As expected, the Obama Administration has gone to the 9th U.S. Circuit Court of Appeals to appeal a lower court’s ruling that “Don’t Ask, Don’t Tell” is unconstitutional and ordering the government to stop its enforcement. Federal District Court Judge Virginia Phillips made her ruling final Tuesday.
The Administration says:
The district court’s decision holding that an Act of Congress is invalid on its face and permanently enjoining enforcement of the statute anywhere in the world itself causes the government the kind of irreparable injury that is routinely the basis for stays pending appeal…The President strongly supports repeal of the statute that the district court has found unconstitutional, a position shared by the Secretary of Defense and the Chairman of the Joint Chiefs of Staff. Although the Administration has called for a repeal of the statute, it has made clear that repeal should not occur without needed deliberation, advance planning, and training.
A decision could come at any time. While the 9th Circuit is perhaps the most liberal in the nation, judges have long been leery of treading on the military’s turf. They have been sensitive to the military’s desire to promote what it terms “good order and discipline.” Not knowing an M-16 from an F-16, the judiciary has refrained from getting involved in military matters for just that reason.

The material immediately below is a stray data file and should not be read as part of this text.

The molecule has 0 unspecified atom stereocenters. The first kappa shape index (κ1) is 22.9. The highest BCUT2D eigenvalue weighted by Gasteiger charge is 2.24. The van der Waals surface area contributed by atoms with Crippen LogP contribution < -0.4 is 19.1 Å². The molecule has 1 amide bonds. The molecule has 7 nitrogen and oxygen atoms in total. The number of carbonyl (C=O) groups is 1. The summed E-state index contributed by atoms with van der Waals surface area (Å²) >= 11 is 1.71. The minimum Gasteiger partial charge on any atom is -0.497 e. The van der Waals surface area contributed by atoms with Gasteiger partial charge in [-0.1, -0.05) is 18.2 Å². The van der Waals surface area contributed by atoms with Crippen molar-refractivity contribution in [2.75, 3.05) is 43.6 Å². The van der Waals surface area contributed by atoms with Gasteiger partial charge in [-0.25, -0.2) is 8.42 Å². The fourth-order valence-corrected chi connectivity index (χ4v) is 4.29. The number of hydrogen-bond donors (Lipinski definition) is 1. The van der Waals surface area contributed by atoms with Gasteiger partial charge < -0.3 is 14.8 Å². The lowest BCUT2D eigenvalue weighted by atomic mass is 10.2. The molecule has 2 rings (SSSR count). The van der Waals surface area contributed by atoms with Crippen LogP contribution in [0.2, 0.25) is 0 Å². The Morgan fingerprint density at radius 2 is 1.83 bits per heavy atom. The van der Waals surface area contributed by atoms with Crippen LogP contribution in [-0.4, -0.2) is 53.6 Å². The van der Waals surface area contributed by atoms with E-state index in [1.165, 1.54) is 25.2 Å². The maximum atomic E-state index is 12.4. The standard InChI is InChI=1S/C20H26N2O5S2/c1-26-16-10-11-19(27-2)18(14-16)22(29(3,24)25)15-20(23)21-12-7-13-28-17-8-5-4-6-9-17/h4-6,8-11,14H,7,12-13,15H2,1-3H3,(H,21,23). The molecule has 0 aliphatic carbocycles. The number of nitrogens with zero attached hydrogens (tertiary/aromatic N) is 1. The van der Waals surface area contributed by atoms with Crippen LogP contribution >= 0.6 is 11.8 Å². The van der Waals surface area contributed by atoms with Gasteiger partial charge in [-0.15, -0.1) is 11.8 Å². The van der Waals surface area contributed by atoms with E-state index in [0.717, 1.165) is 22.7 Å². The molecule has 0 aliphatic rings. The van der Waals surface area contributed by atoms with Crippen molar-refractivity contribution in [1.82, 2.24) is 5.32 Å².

While that standard may be apt on the battlefield, it has become part of the so-called Feres doctrine created by the Supreme Court a half-century ago. The doctrine bars servicemen and women — or their survivors — from suing the government if some boneheaded decision (there are so few of them) gets them injured or killed, even if negligence is involved. And Feres gave birth to the so-called government contractor’s defense. That’s where contractors essentially are immunized from suit for designing dangerous weapons, by blaming such designs on the government, even when the contractor holds the patents on said designs.
For the contractors, it’s a “Heads I win, tails you lose” situation. For the troops involved, it’s the reverse.
Maybe if Judge Phillips’ intrusion into military matters emboldens her fellow jurists, troops who are maimed or killed by poorly-designed weapons might get a chance to reach for that brass ring of justice, too.